In addition to the usual RP measurement, when three channels of the tested PAA (sum channel, azimuth and elevation difference channels) are used simultaneously, it makes it possible, using the proposed method, to calculate ABE occurring in the PAA – RPR system. At the initial stage, before RPR installation, the minima of the cuts of both difference RP are measured simultaneously on each one of the selected cuts by heel angle Ψj and by the generated job file for θoi , and, from the coordinates of the initial divergence θa and θу,

compensating additives in each point of PAA initial phasing (∆αхi, j комп and ∆αуi, j ) комп from the job file are computed. Then the measurements are repeated for the same points with RPR installed. Next, considering the found compensating additives in the coordinate system of phasing angles αх,j and αу,j , ABE components (Δαχι·,j и ΔαyiJ), introduced immediately by the RPR itself, are calculated. Proceeding from these measurements, a complete ABE matrix is subsequently generated. Besides, since in the course of measurements and ABE calculation a sum RP (before and after RPR installation) is measured too, it is not at all difficult to also compute RPR transmission factor (TF) in the same points where the ABE measurement was taken. So, even though such task was not set, based on those data, a complete TF matrix for the entire RPR surface can be easily generated.

Before proceeding to discuss practical measurements, it should be appropriate to consider the occurring errors, inherent in both the measuring complex on which the measurements were made and the proposed method of conducting them. They can be divided into systematic and random ones.

Systematic errors and possibilities of their compensation. For the most part, an error compensated by the method described above can be categorised as a random error, i. e. such that is determined by mechanical misalignment between the movement plane of tested PAA and a hypothetical plane of measurements (“true” horizon plane). However, even if the initial compensation was performed correctly in all the points intended for measurement (i. e., for all possible θoi, Ψj) in the absence of RPR on the PAA being tested, there is another risk arising after its subsequent installation. If scanning planes of the tested PAA with and without RPR coincide completely, i. e. installation of extra weight on ARSD does not change spatial position of PAA with RPR relative to PAA positions before radome installation, for all possible θoi, Ψj, then no additional error occurs. Yet, practical measurements demonstrate that this is not the case. Installing on the tested PAA even a fairly light (about 12 kg) RPR simulator mockup, which is described below, results in its spatial position offset relative to the initial position. In such an event, system non-returning to the initial reference datum point will lead to addition to the measured real ABE components, associated solely with wavefront refraction by the radome, of unaccounted components of both errors caused by the changing spatial position of the system. After that it is impossible to discern contributions from one and the other factor to the values of the measured ABE components. Fig. 11 illustrates available measures taken to prevent errors introduced by the ARSD mechanical system (mainly in the elevation channel drive).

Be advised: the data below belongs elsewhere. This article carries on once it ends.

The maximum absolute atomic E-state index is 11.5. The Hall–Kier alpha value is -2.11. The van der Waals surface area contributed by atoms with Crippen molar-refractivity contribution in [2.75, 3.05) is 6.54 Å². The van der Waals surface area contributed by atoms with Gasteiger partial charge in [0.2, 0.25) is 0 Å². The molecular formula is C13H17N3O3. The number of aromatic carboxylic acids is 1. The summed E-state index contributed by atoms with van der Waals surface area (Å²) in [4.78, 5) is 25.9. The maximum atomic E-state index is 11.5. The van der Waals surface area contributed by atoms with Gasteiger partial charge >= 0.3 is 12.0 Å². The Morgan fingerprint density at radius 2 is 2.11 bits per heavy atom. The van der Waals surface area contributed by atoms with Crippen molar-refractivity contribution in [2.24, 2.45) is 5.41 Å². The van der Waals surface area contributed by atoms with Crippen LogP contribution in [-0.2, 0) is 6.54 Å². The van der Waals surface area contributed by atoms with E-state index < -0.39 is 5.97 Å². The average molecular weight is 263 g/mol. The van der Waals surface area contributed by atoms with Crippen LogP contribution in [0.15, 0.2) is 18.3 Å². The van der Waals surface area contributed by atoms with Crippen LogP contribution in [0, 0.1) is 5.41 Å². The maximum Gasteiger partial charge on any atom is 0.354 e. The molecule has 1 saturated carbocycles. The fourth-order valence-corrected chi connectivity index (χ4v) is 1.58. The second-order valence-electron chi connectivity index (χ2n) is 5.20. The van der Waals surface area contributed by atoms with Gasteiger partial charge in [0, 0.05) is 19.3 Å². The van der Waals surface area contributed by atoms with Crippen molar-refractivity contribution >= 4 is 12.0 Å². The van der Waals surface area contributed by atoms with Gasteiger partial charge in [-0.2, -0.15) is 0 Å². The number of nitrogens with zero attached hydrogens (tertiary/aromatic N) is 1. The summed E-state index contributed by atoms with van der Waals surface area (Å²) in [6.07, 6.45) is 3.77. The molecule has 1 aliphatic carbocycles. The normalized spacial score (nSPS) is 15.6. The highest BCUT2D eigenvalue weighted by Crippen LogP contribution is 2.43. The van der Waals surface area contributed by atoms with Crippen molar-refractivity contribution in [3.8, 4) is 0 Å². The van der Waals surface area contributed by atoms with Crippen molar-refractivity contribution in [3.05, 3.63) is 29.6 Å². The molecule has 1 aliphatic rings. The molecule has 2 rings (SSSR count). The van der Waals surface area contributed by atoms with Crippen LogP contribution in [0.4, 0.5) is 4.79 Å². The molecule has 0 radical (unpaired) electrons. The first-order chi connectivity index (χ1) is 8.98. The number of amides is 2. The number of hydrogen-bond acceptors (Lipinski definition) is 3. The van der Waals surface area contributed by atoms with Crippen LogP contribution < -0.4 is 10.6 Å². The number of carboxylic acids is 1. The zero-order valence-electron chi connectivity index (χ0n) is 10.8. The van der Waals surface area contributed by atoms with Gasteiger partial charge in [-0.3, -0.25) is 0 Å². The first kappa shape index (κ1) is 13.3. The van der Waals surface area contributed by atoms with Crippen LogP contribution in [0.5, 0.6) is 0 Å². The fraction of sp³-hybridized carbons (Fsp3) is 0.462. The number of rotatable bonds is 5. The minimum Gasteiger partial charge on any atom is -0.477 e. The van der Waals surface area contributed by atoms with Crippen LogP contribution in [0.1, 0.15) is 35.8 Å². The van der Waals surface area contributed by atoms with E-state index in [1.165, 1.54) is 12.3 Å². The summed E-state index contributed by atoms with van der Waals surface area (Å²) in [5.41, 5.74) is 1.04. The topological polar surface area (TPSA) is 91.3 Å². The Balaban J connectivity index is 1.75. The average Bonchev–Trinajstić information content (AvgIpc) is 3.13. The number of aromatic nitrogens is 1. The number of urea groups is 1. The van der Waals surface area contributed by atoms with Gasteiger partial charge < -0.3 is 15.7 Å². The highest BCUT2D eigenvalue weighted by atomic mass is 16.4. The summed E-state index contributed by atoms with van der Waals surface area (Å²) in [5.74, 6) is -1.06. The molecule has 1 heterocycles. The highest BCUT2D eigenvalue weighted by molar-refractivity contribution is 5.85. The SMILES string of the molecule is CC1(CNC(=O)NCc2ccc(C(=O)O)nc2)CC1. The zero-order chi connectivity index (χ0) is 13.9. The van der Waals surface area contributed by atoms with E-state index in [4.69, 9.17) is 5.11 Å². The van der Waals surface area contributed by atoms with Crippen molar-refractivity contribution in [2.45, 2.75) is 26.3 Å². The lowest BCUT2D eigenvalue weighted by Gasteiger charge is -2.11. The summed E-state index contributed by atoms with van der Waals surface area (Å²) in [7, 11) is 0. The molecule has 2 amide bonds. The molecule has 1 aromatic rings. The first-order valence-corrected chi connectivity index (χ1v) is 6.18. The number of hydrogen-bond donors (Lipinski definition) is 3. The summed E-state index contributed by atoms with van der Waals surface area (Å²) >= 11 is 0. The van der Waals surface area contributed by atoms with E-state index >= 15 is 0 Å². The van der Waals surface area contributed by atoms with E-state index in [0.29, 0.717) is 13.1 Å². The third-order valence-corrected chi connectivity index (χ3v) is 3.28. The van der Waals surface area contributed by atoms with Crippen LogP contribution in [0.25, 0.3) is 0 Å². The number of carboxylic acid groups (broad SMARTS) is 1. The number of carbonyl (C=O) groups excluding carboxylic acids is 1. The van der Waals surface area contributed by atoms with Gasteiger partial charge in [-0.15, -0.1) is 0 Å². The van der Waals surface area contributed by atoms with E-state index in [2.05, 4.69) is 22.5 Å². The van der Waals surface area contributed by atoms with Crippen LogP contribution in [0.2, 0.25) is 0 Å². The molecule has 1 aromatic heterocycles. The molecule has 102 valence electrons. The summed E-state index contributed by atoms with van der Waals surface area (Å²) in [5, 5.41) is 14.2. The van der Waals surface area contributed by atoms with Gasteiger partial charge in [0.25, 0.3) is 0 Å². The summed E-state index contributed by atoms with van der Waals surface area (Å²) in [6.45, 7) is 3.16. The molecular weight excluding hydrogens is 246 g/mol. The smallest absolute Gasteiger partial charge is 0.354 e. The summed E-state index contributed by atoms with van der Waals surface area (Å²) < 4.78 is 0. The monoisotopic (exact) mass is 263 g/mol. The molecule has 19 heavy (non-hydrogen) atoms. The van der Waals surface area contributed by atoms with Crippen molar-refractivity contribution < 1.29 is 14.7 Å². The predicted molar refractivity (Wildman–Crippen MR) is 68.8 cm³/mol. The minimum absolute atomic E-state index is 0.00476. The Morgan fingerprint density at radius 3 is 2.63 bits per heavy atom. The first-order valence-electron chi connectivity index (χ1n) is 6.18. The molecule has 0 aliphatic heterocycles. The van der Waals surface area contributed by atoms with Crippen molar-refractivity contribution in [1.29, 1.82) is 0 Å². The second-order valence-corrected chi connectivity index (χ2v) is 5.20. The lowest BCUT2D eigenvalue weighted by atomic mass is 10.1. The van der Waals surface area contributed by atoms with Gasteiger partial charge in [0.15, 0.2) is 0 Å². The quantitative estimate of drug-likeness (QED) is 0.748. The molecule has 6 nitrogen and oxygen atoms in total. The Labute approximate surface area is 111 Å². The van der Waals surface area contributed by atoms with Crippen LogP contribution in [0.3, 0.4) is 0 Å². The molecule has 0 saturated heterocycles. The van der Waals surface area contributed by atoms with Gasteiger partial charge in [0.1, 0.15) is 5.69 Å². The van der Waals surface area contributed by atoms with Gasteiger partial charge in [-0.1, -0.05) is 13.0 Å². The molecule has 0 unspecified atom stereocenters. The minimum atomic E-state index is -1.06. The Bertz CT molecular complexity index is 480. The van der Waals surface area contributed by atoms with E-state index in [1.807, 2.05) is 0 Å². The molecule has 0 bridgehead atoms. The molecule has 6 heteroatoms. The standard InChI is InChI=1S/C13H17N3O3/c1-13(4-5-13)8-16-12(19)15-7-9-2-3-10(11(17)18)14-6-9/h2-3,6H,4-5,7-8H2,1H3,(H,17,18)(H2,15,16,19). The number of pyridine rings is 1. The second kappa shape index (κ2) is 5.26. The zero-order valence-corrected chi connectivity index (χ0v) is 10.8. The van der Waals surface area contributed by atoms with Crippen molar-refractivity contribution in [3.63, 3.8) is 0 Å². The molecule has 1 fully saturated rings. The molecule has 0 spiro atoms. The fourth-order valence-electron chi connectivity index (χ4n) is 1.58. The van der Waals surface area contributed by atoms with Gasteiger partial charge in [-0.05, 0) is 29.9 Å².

A laser pointer sensor, secured by means of a rigid bracket before installation of RPR on the tested PAA, produces a light spot on the collimator surface (we consider the collimator a stationary object). The crosshairs of theodolite optical tube are laid on it. Azimuth and elevation of the laser pointer spot (and, accordingly, of the tested PAA itself) are taken as per readout scale of the instrument in the coordinate system of the theodolite. This procedure is performed for all heel angles Ψj, at which ABE measurement is intended. The azimuthal turn angle at which such ARSD referencing occurs was in this case the same – θoi = 0 (more exactly, the azimuthal angle of the found electrical axis at heel angle Ψj). After RPR installation, the laser pointer spot becomes offset due to mechanical sagging of the ARSD elevation drive (possibly because of mechanical backlash) together with the PAA installed on it. To bring the PAA – RPR system to the datum point by means of ARSD electromechanical elevation drive according to the theodolite coordinate readout scale, the system is returned to the initial reference point. This referencing procedure (as per a table prepared before RPR installation) was performed for all possible heel angles of the system – Ψj. For the worst case the accuracy of compensation with the use of ARSD electromechanical drive in the theodolite coordinate system was 3 angular minutes. It is shown in Fig. 11 that, with account of mutual positioning of ARSD, the collimator mirror, the tested PAA, and the theodolite, when translated to the antenna coordinate system, the accuracy will be of the order of 4.2 angular minutes.